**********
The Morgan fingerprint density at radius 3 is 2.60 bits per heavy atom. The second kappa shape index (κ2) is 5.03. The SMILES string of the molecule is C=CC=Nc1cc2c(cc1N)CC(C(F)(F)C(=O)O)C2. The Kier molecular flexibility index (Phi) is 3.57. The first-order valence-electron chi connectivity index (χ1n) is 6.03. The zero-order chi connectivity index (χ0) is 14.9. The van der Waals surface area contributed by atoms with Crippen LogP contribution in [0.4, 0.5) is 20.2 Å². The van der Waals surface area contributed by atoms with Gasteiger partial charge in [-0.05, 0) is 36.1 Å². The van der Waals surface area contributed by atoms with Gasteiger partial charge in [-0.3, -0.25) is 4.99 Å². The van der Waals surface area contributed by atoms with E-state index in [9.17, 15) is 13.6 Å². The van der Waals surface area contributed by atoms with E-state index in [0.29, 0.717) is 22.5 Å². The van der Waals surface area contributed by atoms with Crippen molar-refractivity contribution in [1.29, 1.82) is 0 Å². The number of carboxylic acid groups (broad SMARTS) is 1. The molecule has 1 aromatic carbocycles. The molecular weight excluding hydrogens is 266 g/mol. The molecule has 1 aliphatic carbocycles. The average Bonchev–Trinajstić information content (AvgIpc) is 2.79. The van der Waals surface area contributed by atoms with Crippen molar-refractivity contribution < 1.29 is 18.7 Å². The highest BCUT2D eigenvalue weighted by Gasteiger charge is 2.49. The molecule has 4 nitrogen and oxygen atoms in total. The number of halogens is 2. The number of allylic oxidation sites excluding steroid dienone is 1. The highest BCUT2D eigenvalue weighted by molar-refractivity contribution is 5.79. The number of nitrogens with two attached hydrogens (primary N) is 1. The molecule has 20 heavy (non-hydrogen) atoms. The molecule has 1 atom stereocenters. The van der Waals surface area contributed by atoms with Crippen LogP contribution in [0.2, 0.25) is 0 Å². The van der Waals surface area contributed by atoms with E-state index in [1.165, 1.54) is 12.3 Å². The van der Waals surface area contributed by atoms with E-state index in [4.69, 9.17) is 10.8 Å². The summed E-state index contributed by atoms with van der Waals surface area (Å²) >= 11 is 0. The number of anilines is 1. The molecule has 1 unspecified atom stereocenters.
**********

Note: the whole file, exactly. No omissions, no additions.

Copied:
The Morgan fingerprint density at radius 3 is 2.60 bits per heavy atom. The second kappa shape index (κ2) is 5.03. The SMILES string of the molecule is C=CC=Nc1cc2c(cc1N)CC(C(F)(F)C(=O)O)C2. The Kier molecular flexibility index (Phi) is 3.57. The first-order valence-electron chi connectivity index (χ1n) is 6.03. The zero-order chi connectivity index (χ0) is 14.9. The van der Waals surface area contributed by atoms with Crippen LogP contribution in [0.4, 0.5) is 20.2 Å². The van der Waals surface area contributed by atoms with Gasteiger partial charge in [-0.05, 0) is 36.1 Å². The van der Waals surface area contributed by atoms with Gasteiger partial charge in [-0.3, -0.25) is 4.99 Å². The van der Waals surface area contributed by atoms with E-state index in [9.17, 15) is 13.6 Å². The van der Waals surface area contributed by atoms with E-state index in [0.29, 0.717) is 22.5 Å². The van der Waals surface area contributed by atoms with Crippen molar-refractivity contribution in [1.29, 1.82) is 0 Å². The number of carboxylic acid groups (broad SMARTS) is 1. The molecule has 1 aromatic carbocycles. The molecular weight excluding hydrogens is 266 g/mol. The molecule has 1 aliphatic carbocycles. The average Bonchev–Trinajstić information content (AvgIpc) is 2.79. The van der Waals surface area contributed by atoms with Crippen molar-refractivity contribution < 1.29 is 18.7 Å². The highest BCUT2D eigenvalue weighted by Gasteiger charge is 2.49. The molecule has 4 nitrogen and oxygen atoms in total. The number of halogens is 2. The number of allylic oxidation sites excluding steroid dienone is 1. The highest BCUT2D eigenvalue weighted by molar-refractivity contribution is 5.79. The number of nitrogens with two attached hydrogens (primary N) is 1. The molecule has 20 heavy (non-hydrogen) atoms. The molecule has 1 atom stereocenters. The van der Waals surface area contributed by atoms with Crippen LogP contribution in [0.2, 0.25) is 0 Å². The van der Waals surface area contributed by atoms with E-state index in [1.165, 1.54) is 12.3 Å². The van der Waals surface area contributed by atoms with E-state index in [4.69, 9.17) is 10.8 Å². The summed E-state index contributed by atoms with van der Waals surface area (Å²) >= 11 is 0. The number of anilines is 1. The molecule has 1 unspecified atom stereocenters.